For nearly two years this tech­nol­ogy hy­brid has been per­sis­tently punted as a great re­cov­ery story. Yet the share con­tin­ues to weaken (un­der 100c at the time of writ­ing) with the mar­ket be­gin­ning to grasp that plenty of cap­i­tal might be needed to float it out of its cur­rent op­er­a­tional mire.

There’s cer­tainly value and loads of profit po­ten­tial in El­lies and its mooted off­shoot Me­ga­tron, but there’s no rea­son to rush into the share just yet.


This as­set manager and fi­nan­cial ser­vices com­pany is not in a happy place. Un­der­per­for­mance in the as­set man­age­ment di­vi­sion has brought about wor­ry­ing client out­flows, caus­ing what some ob­servers be­lieve to be ir­repara­ble brand dam­age. In­vest­ment com­pany Black­star made a start in build­ing a new cost-con­scious cul­ture, only to be re­placed by Stel­lar Cap­i­tal as the new an­chor share­holder. Stel­lar — which has links with re­tail ty­coon and se­rial risk taker Christo Wiese — is likely to em­bark on some form of cor­po­rate ac­tion to bulk up and di­ver­sify the busi­ness.

But it’s prob­a­bly pru­dent to wait for signs that client out­flows have been reversed be­fore pitch­ing into Cadiz.


This lit­tle fash­ion re­tailer has suf­fered lately as com­pe­ti­tion in­ten­si­fied. An ar­ti­fi­cial con­trol struc­ture which en­sures that fam­ily share­hold­ers re­tain out­right con­trol is prob­a­bly a hin­drance in terms of pur­su­ing a more ad­ven­tur­ous strat­egy to un­lock value. The re­tail side ur­gently needs crit­i­cal mass to com­pete prof­itably. How­ever, there could be a sig­nif­i­cant slab of value in ef­forts to re-de­velop the com­pany’s prop­er­ties in hip old Salt River. Col­laps­ing the pyra­mid con­trol struc­ture and re­mov­ing the low-vot­ing share ar­range­ment might be the real turn­around sig­nal.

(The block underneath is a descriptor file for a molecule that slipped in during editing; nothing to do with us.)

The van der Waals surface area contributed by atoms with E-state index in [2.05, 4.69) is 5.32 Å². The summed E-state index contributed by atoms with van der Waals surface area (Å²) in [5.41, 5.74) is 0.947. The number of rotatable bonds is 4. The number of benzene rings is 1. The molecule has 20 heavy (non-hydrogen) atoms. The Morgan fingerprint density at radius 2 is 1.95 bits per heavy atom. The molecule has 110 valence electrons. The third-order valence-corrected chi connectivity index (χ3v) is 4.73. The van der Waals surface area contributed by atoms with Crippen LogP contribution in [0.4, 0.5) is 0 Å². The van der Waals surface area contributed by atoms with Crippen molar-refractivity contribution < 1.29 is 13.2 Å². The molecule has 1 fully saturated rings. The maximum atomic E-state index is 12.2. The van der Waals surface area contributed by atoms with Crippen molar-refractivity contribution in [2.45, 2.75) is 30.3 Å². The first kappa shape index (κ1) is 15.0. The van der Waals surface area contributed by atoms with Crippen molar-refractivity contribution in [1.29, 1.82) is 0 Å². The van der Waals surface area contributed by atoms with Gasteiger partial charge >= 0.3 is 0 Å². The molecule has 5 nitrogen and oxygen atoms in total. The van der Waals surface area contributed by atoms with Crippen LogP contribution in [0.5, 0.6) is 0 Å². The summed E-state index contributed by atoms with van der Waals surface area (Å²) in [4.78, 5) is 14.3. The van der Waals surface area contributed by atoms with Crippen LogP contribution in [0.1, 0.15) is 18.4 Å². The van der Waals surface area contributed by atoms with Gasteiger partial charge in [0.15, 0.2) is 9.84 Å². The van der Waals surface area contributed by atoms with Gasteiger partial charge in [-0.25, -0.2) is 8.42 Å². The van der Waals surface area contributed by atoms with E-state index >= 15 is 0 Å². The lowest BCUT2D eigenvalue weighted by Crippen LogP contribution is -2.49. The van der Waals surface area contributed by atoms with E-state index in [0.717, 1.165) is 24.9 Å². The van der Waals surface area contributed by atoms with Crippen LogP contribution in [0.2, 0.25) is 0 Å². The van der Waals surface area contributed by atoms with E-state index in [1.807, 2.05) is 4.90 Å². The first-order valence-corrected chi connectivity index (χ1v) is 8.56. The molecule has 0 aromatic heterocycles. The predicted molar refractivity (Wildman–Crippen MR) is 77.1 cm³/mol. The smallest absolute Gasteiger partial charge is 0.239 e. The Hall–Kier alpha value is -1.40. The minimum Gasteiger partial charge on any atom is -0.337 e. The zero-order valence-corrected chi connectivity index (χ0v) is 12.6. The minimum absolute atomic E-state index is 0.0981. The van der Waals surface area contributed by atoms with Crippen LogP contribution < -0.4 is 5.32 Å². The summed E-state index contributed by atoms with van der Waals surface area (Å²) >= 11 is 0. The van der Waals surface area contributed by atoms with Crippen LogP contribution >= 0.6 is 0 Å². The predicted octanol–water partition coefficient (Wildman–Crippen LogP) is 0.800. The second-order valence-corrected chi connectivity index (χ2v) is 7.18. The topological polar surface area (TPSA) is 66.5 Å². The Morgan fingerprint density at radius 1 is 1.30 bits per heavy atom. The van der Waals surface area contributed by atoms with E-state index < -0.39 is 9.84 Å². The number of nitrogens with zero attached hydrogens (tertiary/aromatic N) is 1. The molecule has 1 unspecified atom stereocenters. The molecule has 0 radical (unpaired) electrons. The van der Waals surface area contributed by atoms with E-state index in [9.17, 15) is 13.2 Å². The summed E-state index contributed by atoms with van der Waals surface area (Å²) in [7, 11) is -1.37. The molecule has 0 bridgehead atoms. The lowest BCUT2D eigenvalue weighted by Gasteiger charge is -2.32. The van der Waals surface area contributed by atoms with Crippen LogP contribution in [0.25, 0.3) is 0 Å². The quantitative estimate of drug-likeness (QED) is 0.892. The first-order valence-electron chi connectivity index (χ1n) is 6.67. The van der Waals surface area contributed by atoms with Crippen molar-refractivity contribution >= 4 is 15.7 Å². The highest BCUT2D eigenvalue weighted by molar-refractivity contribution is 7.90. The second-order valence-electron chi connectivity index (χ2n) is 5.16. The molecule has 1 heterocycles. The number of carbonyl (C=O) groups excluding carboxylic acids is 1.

This steel-based en­gi­neer­ing con­glom­er­ate might have been bent and buck­led by the lo­cal econ­omy, but, to its credit, it has traded mostly prof­itably, and main­tained div­i­dend pay­ments. The is­sue at Ar­gent is that the com­pany’s shares hugely dis­count the in­trin­sic value — a fact that, un­til re­cently, hardly seemed to per­turb man­age­ment. But non­core as­sets are now on the block and di­rec­tors have com­mit­ted to a long over­due share buy-back pro­gramme. So far the mar­ket has re­mained unim­pressed, and per­haps it is only man­age­ment’s vigour in con­tin­u­ing to cull non­per­form­ing and non­core as­sets that might swing sen­ti­ment.


PSG Pri­vate Eq­uity is now steer­ing the turn­around at this sup­plier of an­ten­nae and broad­cast­ing ser­vices tech­nolo­gies. Poynting has un­der­gone an op­er­a­tional re­struc­tur­ing re­cently, and the medium-term goal ap­pears to be garner­ing a more con­sis­tent flow of prof­its. There also ap­pears to be a de­ter­mi­na­tion to build a mean­ing­ful off­shore pres­ence. It could be a bumpy ride in the next two years, though.